[quote]olifter1 wrote:

You would need an axe to get to the sacroiliac joint.

[/quote]

I got to them with a scalpel, lol

Agreed…if the leg length inequality is anatomical

Ooops, hadn’t noticed the replies, thanks, guys.

Turned out I could solve my problem by doing away my left arch support and elevating the right one with a few layers of paper. Seriously.

FattyFat,

I hope everyone else here reads your comment. All this ‘alignment/symmetry/imbalance’ crap is based on examination methods that can be determined as ‘positive’ with something so simple as an arch support; not to mention these issues have ever shown any relevant link to pain or injury…

Well, in my case, the arch support made a tremendous difference concerning pain and functionality. :slight_smile:

What you perceive as your left leg being ‘shorter’ and your left hip being lower could be caused by excessive anterior tilt of your pelvis on that side. Any abnormal deviation at your pelvis knocks your entire frame’s alignment off; it is transfered both up and down body’s muscular chain (much like what happens to a car’s frame in an acccident). The foundation of your frame is not your feet, but your pelvis–the center of your body.

Yes, an insert for your shoe can ‘mask’ the problem and provide temporary relief. A better long-term, permanent solution would be to consult with a professional trainer that would assess your posture and identify/confirm any alignment issues you have and provide corrective exercises to resolve them speedily. This would spare your body from enormous wear and tear, as well.

Happy Training!

[quote]postureperfect wrote:
What you perceive as your left leg being ‘shorter’ and your left hip being lower could be caused by excessive anterior tilt of your pelvis on that side. Any abnormal deviation at your pelvis knocks your entire frame’s alignment off; it is transfered both up and down body’s muscular chain (much like what happens to a car’s frame in an acccident). The foundation of your frame is not your feet, but your pelvis–the center of your body.

Yes, an insert for your shoe can ‘mask’ the problem and provide temporary relief. A better long-term, permanent solution would be to consult with a professional trainer that would assess your posture and identify/confirm any alignment issues you have and provide corrective exercises to resolve them speedily. This would spare your body from enormous wear and tear, as well.

Happy Training! [/quote]

Just wondering what constitutes a “professional trainer”?

NASM CES certified. These trainers often work with NBA athletes, etc.
Or you could ask around your local gyms. Just make sure they specialize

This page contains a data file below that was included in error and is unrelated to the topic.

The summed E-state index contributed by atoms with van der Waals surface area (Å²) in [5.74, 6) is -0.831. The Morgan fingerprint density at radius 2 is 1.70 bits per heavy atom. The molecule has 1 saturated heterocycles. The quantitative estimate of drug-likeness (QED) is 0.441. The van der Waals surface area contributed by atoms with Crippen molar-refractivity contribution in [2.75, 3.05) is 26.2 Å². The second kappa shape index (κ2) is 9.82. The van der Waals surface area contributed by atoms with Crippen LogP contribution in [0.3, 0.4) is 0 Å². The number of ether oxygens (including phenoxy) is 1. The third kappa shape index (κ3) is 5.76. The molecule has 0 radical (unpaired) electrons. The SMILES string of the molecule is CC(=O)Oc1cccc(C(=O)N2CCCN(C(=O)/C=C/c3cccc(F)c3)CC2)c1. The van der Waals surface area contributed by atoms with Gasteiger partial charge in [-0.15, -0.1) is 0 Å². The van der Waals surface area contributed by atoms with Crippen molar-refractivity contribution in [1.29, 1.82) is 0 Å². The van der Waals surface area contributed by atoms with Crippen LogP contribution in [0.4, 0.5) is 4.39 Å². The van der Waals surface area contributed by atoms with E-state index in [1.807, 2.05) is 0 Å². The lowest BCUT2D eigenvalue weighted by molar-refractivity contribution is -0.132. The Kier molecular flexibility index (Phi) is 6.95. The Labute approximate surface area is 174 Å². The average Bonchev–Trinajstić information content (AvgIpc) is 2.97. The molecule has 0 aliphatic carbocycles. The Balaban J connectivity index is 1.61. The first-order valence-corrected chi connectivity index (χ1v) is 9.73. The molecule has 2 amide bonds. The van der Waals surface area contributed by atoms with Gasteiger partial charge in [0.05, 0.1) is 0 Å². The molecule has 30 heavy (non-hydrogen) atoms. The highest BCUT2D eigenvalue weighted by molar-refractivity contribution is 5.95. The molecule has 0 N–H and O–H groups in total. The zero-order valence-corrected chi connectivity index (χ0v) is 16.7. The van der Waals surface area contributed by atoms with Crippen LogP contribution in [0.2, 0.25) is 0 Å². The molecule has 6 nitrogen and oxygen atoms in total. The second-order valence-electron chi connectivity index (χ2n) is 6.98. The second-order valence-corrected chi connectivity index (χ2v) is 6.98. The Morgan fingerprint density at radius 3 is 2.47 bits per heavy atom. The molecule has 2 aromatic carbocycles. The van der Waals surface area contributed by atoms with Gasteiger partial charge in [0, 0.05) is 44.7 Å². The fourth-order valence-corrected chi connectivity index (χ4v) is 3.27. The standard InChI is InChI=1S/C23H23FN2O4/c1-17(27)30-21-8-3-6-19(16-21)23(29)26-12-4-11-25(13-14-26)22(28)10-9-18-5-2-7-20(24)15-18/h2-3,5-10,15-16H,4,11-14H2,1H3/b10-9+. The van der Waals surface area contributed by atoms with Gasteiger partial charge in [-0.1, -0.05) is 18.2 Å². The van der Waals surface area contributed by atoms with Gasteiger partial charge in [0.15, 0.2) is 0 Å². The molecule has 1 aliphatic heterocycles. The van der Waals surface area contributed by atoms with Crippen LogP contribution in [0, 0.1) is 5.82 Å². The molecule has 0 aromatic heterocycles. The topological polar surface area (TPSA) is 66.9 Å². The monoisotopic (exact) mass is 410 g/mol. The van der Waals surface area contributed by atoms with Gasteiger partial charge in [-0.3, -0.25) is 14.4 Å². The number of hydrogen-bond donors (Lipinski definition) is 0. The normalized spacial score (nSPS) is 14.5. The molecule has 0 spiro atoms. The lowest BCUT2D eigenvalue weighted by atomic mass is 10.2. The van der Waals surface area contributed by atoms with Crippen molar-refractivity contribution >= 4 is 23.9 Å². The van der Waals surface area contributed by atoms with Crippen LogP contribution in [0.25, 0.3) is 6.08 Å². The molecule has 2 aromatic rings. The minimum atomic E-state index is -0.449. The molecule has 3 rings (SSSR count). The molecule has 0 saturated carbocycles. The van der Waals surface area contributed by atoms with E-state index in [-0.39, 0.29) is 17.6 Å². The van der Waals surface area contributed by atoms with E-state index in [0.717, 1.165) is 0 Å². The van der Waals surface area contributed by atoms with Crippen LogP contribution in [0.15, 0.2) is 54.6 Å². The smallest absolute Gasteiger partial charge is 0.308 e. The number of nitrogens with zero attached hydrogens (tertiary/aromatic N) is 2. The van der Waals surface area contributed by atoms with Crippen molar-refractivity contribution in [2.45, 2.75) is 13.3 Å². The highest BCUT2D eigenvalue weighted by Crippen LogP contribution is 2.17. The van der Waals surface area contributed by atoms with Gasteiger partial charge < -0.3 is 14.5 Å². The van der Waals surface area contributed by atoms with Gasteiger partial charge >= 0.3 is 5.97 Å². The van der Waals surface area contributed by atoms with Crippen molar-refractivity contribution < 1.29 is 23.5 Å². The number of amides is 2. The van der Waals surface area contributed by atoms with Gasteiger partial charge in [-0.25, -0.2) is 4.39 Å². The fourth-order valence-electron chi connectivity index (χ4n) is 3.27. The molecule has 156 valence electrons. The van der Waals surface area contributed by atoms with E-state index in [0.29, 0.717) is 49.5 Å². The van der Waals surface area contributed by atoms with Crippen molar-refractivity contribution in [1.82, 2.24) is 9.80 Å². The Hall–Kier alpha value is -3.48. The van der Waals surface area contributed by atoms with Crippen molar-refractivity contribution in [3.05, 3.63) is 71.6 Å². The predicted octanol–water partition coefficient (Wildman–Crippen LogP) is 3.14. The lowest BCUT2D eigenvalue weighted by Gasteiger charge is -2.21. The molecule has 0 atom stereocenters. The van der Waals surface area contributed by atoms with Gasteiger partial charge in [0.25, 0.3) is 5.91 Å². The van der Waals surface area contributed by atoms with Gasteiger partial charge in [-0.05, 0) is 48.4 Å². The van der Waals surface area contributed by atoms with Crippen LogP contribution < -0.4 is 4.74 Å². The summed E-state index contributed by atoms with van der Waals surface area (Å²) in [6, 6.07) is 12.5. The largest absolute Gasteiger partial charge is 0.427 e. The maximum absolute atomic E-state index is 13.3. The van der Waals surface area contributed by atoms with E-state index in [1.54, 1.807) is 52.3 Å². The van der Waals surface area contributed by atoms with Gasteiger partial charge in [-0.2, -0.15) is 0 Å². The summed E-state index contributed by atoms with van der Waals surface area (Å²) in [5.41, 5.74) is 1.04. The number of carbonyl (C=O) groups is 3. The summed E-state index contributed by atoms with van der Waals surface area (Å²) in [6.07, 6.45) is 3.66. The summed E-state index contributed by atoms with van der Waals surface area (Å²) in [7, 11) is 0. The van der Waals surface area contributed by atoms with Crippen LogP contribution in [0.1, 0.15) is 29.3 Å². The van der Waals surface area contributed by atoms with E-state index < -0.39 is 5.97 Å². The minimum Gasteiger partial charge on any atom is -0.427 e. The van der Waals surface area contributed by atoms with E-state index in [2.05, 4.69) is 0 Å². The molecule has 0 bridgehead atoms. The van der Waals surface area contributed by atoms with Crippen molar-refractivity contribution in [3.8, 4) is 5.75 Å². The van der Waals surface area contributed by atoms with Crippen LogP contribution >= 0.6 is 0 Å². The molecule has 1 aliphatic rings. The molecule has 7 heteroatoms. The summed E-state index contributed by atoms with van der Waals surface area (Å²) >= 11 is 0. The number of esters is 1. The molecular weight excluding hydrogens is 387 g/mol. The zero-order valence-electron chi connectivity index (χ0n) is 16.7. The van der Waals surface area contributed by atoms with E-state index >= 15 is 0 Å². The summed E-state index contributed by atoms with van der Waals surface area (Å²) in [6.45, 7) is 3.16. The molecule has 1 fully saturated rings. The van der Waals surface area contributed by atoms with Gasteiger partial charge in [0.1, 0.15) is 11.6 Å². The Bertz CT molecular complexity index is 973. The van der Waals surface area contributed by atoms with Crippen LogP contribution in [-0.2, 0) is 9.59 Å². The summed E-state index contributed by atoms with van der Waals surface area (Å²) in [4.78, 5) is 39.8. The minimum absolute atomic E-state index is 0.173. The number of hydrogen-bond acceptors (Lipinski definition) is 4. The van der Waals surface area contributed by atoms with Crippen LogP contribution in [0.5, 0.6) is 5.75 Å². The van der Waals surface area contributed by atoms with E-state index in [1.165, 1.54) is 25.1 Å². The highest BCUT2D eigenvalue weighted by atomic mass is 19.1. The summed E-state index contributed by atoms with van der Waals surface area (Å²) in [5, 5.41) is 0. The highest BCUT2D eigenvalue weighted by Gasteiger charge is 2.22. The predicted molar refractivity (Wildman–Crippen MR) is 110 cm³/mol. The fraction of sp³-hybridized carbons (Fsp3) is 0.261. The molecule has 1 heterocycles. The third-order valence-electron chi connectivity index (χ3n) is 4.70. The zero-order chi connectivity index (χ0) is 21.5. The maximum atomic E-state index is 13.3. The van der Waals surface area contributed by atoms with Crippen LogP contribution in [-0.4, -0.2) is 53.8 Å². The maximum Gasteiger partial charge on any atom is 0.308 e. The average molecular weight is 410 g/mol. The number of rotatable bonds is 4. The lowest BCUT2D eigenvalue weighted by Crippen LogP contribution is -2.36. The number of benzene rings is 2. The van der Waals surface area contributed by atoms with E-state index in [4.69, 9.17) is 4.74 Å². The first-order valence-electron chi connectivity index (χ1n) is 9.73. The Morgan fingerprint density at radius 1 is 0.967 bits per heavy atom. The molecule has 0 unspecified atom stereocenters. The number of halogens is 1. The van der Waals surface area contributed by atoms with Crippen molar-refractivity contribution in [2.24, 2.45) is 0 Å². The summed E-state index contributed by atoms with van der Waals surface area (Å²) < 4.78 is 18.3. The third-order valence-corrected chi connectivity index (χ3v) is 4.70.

in corrective training.(Someone who earns a living from it

[quote]postureperfect wrote:
NASM CES certified. These trainers often work with NBA athletes, etc.
Or you could ask around your local gyms. Just make sure they specialize
in corrective training.(Someone who earns a living from it [/quote]

Haha I just looked up the NASM training course and apparently you can become a CES certified trainer by doing an online multichoice course, what a joke.
These training courses NASM or what other course you choose to do are shit. Anyone with half a brain cell can pass them. The things that i hear coming out of the mouths of the trainers at the gym are terrible and to be honest the majority of their clients would be better off training themselves. I do get the fact that some clients need someone to hold their hands and tell them that they are doing the best exercises for them. However the exercises they do and the advise give is more likely to injure them than cure them (and pay a rediculous amount of money for the pleasure). I would hate to see anyone with any sort of pathology being trained by them, it would be suicide…

I also refute the claim that it is best to train with someone making a living from it. Some of the best coaches are the ones without any qualifications (although i would fail to call a personal training qualification a qualification anyways…) most of them have what is called a passion for the sport. Most won’t even accept a payment for their services.
They study training scheduals/methods… every night because they love what they are doing, not thinking of ways how they can make money of unsuspecting clients with the latest piece of shit equipment or drag up an old training schedual from the 80’s simply because no one else is doing it and they’ll look smart and innovative.
Also they have an interest beyond money and if you muck around, they don’t have time for that and will tell you to piss off.

My rant for the day!